There’s information about the next pub quix up on the wall. A rundown of the events in some local festival painted on the window. A warning about the deck being slippery under the window. And a rather pissy note about not putting cigarette butts in the plant pots over by the door.
Inside it’s all dark walls and rugged wooden tables. There are antlers on the walls and a chandelier hanging from the ceiling. It’s also very quiet.
This is my kind of pub.
On the right, white sheets cut off a room. The sign stuck to the fabric warns of a life drawing class happening on the other side. Clipboards and art supplies wait on the table outside.
Sadly, I’m not here to get my charcoal on, so I head in the other direction.
Up the stairs, towards the bar. Except, not quite yet. I’m going to pause here a moment. These stairs need to be appreciated. Wide and deep with a little hint of sweepingness to them. These are the type of stairs that Scarlett O’Hara would make full use of if she was here.
I’m so glad I wore a long skirt today. Long enough that I have to pick it up at the front to go up stairs, so I don’t trip over it.
Look, I’m not saying I want to live in the Victorian age. That would be terrible. But I do harbour the conviction that I would be pretty darn good at it. As long as I was rich. And able bodied. And educated. Had control over my personal fortune. Was unmarried. And… hmmm. Okay. Maybe not. But that doesn’t mean that I don’t enjoy having a good sweep up some nice stairs when I have half a chance.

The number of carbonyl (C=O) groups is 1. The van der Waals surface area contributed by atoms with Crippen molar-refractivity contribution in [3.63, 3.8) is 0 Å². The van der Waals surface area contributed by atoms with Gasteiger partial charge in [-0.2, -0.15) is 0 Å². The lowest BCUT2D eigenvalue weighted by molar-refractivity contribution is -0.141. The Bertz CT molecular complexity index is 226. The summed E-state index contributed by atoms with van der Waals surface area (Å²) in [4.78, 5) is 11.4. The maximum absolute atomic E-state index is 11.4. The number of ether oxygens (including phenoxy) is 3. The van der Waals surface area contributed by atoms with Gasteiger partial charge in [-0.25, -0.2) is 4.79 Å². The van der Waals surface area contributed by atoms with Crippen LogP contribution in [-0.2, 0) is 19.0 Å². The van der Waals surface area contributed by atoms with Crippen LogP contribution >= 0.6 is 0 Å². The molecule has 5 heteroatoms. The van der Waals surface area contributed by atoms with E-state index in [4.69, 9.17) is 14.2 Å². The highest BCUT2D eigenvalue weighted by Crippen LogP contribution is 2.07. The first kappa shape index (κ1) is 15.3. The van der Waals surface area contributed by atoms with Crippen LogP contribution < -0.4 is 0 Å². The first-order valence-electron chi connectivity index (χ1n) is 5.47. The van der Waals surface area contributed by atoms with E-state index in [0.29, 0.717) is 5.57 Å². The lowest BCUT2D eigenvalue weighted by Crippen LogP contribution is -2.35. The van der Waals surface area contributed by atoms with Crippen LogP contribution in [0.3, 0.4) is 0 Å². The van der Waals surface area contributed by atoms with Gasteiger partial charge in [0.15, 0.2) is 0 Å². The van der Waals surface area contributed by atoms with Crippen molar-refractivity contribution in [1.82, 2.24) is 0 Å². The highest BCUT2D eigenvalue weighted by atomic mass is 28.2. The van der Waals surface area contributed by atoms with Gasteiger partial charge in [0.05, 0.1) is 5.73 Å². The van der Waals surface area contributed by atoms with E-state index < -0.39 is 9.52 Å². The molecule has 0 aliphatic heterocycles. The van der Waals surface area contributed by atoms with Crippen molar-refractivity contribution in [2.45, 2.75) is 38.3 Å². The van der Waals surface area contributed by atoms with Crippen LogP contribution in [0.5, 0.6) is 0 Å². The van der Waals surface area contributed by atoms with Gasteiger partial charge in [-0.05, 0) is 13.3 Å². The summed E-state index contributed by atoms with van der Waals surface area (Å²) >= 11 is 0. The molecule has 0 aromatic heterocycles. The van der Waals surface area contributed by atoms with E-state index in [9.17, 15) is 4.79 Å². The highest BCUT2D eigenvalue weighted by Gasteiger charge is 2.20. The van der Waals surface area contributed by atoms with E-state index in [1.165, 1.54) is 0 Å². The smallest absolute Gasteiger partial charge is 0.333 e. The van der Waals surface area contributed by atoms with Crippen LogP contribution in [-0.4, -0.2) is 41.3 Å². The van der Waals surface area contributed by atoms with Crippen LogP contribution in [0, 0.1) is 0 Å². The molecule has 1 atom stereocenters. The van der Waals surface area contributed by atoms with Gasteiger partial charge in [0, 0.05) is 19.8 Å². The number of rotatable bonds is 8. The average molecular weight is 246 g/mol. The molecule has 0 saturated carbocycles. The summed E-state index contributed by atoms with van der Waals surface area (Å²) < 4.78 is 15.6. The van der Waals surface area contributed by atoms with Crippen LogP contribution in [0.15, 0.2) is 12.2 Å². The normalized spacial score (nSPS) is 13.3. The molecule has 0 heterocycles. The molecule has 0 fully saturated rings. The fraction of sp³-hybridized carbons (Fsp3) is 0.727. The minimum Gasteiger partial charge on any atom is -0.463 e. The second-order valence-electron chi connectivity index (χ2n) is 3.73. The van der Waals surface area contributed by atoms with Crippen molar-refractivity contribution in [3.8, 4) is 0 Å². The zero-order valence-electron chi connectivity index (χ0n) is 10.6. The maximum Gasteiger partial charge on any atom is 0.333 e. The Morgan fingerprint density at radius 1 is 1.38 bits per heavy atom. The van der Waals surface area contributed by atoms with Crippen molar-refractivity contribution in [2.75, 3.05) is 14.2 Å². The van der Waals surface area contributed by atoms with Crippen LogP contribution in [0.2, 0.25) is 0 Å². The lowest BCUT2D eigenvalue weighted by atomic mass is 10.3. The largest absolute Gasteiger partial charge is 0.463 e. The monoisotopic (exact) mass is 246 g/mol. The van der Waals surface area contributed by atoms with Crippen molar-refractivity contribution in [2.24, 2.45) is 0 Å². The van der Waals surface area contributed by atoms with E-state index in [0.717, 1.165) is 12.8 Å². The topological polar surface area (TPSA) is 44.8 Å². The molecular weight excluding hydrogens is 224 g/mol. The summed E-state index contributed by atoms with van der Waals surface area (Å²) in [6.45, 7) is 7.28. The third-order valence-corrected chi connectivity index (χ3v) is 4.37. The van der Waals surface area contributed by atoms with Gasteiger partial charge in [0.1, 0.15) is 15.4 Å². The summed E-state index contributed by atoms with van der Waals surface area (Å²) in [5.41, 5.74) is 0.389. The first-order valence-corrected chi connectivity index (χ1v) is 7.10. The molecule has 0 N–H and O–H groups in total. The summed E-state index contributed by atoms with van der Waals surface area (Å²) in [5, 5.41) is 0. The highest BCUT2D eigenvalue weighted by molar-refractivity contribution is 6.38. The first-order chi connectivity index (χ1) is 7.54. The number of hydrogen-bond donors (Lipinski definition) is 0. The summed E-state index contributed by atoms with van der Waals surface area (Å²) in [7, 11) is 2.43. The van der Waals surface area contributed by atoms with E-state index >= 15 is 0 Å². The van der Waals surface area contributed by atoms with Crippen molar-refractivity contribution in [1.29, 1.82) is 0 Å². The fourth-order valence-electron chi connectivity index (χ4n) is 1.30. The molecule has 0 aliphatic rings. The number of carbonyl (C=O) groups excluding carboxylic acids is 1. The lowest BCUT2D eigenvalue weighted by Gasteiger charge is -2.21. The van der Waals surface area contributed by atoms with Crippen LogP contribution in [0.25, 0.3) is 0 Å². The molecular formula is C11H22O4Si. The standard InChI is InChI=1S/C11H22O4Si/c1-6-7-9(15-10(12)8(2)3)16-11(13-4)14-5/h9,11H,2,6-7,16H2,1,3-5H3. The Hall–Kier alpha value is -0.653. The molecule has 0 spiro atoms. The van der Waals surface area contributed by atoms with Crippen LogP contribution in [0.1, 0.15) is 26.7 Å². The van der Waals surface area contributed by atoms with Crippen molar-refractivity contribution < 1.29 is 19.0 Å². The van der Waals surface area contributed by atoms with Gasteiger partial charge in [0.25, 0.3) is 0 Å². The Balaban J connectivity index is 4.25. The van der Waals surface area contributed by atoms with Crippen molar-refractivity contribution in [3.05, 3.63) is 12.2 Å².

Up here is the bar. But I don’t need to go there.
There’s a table set up right at the top of the stairs and it looks hella box officey. There’s even a sign advertising £1 programmes, which is a bit of a clue.
I give my surname and get checked off the handwritten list and handed a lilac admission token.
Just as I’m reaching for my purse so I can grab one of those one pound programmes, the box office man hands me a sheet of paper.
“And here's a free cast sheet,” he says.